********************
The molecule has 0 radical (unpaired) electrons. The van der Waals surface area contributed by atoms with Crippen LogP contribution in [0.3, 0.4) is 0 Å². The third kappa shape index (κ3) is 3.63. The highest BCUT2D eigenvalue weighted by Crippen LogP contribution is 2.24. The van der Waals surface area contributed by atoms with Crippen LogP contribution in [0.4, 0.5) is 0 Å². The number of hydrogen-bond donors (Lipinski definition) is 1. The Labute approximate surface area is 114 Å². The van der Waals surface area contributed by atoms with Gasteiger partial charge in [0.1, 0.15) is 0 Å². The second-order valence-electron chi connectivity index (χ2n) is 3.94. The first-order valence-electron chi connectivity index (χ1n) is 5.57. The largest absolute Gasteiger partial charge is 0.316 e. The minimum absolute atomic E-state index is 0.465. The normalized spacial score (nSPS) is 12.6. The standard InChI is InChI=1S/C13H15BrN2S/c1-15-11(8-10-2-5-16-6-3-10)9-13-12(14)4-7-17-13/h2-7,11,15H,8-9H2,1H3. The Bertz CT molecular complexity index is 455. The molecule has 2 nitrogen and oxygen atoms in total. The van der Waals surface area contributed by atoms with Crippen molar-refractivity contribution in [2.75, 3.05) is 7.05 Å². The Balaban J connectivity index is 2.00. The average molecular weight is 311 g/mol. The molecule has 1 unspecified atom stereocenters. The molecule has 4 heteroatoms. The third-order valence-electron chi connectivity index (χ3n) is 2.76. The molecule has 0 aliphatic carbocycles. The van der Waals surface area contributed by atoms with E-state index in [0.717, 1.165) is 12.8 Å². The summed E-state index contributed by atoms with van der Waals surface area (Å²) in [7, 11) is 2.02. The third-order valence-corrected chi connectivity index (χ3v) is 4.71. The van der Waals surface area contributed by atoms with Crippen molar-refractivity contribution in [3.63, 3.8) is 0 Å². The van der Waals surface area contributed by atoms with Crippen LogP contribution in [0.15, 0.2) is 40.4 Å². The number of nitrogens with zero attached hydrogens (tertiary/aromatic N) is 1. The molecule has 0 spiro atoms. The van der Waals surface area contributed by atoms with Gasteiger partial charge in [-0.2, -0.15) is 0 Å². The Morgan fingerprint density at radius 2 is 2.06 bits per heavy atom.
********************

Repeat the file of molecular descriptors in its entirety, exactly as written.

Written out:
The molecule has 0 radical (unpaired) electrons. The van der Waals surface area contributed by atoms with Crippen LogP contribution in [0.3, 0.4) is 0 Å². The third kappa shape index (κ3) is 3.63. The highest BCUT2D eigenvalue weighted by Crippen LogP contribution is 2.24. The van der Waals surface area contributed by atoms with Crippen LogP contribution in [0.4, 0.5) is 0 Å². The number of hydrogen-bond donors (Lipinski definition) is 1. The Labute approximate surface area is 114 Å². The van der Waals surface area contributed by atoms with Gasteiger partial charge in [0.1, 0.15) is 0 Å². The second-order valence-electron chi connectivity index (χ2n) is 3.94. The first-order valence-electron chi connectivity index (χ1n) is 5.57. The largest absolute Gasteiger partial charge is 0.316 e. The minimum absolute atomic E-state index is 0.465. The normalized spacial score (nSPS) is 12.6. The standard InChI is InChI=1S/C13H15BrN2S/c1-15-11(8-10-2-5-16-6-3-10)9-13-12(14)4-7-17-13/h2-7,11,15H,8-9H2,1H3. The Bertz CT molecular complexity index is 455. The molecule has 2 nitrogen and oxygen atoms in total. The van der Waals surface area contributed by atoms with Crippen molar-refractivity contribution in [2.75, 3.05) is 7.05 Å². The Balaban J connectivity index is 2.00. The average molecular weight is 311 g/mol. The molecule has 1 unspecified atom stereocenters. The molecule has 4 heteroatoms. The third-order valence-electron chi connectivity index (χ3n) is 2.76. The molecule has 0 aliphatic carbocycles. The van der Waals surface area contributed by atoms with E-state index in [0.717, 1.165) is 12.8 Å². The summed E-state index contributed by atoms with van der Waals surface area (Å²) in [7, 11) is 2.02. The third-order valence-corrected chi connectivity index (χ3v) is 4.71. The van der Waals surface area contributed by atoms with Crippen molar-refractivity contribution in [3.63, 3.8) is 0 Å². The van der Waals surface area contributed by atoms with Crippen LogP contribution in [0.15, 0.2) is 40.4 Å². The number of nitrogens with zero attached hydrogens (tertiary/aromatic N) is 1. The molecule has 0 spiro atoms. The van der Waals surface area contributed by atoms with Gasteiger partial charge in [-0.2, -0.15) is 0 Å². The Morgan fingerprint density at radius 2 is 2.06 bits per heavy atom.